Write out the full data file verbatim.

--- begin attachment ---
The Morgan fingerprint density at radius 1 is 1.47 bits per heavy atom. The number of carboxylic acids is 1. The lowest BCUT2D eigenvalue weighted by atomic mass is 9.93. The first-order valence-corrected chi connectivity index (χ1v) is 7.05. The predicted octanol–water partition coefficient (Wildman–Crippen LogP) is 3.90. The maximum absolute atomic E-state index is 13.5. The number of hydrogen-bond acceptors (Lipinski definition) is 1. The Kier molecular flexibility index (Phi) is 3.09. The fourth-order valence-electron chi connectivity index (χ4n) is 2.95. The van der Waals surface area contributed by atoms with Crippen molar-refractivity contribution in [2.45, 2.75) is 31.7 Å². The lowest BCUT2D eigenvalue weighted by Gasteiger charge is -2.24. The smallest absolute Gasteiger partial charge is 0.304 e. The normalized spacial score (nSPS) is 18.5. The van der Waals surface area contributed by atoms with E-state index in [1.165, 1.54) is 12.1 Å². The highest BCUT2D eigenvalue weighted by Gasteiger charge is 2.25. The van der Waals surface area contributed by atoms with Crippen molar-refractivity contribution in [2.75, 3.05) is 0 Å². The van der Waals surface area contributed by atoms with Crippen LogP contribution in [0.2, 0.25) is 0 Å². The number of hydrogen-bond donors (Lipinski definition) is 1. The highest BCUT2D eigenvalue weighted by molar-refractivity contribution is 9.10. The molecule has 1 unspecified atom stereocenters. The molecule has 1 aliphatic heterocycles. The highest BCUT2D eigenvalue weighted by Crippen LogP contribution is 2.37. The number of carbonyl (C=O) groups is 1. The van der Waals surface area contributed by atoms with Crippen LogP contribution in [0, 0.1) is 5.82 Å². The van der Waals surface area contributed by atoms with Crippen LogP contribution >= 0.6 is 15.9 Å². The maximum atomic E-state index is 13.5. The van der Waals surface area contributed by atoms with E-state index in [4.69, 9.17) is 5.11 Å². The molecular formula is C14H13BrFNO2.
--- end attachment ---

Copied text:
The Morgan fingerprint density at radius 1 is 1.47 bits per heavy atom. The number of carboxylic acids is 1. The lowest BCUT2D eigenvalue weighted by atomic mass is 9.93. The first-order valence-corrected chi connectivity index (χ1v) is 7.05. The predicted octanol–water partition coefficient (Wildman–Crippen LogP) is 3.90. The maximum absolute atomic E-state index is 13.5. The number of hydrogen-bond acceptors (Lipinski definition) is 1. The Kier molecular flexibility index (Phi) is 3.09. The fourth-order valence-electron chi connectivity index (χ4n) is 2.95. The van der Waals surface area contributed by atoms with Crippen molar-refractivity contribution in [2.45, 2.75) is 31.7 Å². The lowest BCUT2D eigenvalue weighted by Gasteiger charge is -2.24. The smallest absolute Gasteiger partial charge is 0.304 e. The normalized spacial score (nSPS) is 18.5. The van der Waals surface area contributed by atoms with E-state index in [1.165, 1.54) is 12.1 Å². The highest BCUT2D eigenvalue weighted by Gasteiger charge is 2.25. The van der Waals surface area contributed by atoms with Crippen molar-refractivity contribution in [2.75, 3.05) is 0 Å². The van der Waals surface area contributed by atoms with Crippen LogP contribution in [0.2, 0.25) is 0 Å². The number of hydrogen-bond donors (Lipinski definition) is 1. The highest BCUT2D eigenvalue weighted by molar-refractivity contribution is 9.10. The molecule has 1 unspecified atom stereocenters. The molecule has 1 aliphatic heterocycles. The highest BCUT2D eigenvalue weighted by Crippen LogP contribution is 2.37. The number of carbonyl (C=O) groups is 1. The van der Waals surface area contributed by atoms with Crippen LogP contribution in [0, 0.1) is 5.82 Å². The van der Waals surface area contributed by atoms with Crippen LogP contribution >= 0.6 is 15.9 Å². The maximum atomic E-state index is 13.5. The van der Waals surface area contributed by atoms with E-state index in [4.69, 9.17) is 5.11 Å². The molecular formula is C14H13BrFNO2.